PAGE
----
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Reading is an act of contemplation, perhaps the only act in which we allow ourselves to merge with the consciousness of another human being. We possess the books we read...but they possess us also, filling us with thoughts and observations, asking us to make them part of ourselves...books enlarge us by giving direct access to experiences not our own. In order for this to work, however, we need a certain type of silence, an ability to filter out the noise.
Such a state is increasingly elusive in our over-networked culture, in which every rumor and mundanity is blogged and tweeted. Today, it seems it is not contemplation we seek but an odd sort of distraction masquerading as being in the know. Why? Because of the illusion that illumination is based on speed, that it is more important to react than to think...
Here we have my reading problem in a nutshell, for books insist we take the opposite position, that we immerse, slow down.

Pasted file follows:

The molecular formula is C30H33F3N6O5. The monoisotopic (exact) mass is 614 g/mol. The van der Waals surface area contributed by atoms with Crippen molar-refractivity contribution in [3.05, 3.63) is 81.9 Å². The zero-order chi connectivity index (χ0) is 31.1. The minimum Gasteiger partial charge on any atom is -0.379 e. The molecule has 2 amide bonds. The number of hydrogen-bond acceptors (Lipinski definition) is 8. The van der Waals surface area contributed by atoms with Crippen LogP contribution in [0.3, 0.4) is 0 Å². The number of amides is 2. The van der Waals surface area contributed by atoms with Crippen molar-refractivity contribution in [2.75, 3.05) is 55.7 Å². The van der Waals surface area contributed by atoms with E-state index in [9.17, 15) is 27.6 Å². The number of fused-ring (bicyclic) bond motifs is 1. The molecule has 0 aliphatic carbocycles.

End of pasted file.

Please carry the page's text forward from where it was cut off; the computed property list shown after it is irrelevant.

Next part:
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"Money is like gasoline during a road trip," he says. "You don't want to run out of gas on your trip, but you're not doing a tour of gas stations. You have to pay attention to money, but it shouldn't be about the money."...
During a particularly memorable meeting, a banker advised him to focus less on work that was interesting and more on work of the moneymaking kind...
"You don't fish with strawberries," the banker says. "Even if that's what you like, fish like worms, so that's what you use."
At first, O'Reilly accepts this advice...But as he thinks it over, he begins to see things differently. "[A] small voice within me said, with a mixture of dismay, wonder, and dawning delight: 'But that's just what we've always done: gone fishing with strawberries,' " he writes. "And it's worked!...I like to think that we have the capability to fish with worms when necessary, but in general, we're farmers, not fishermen, and strawberries go over just fine."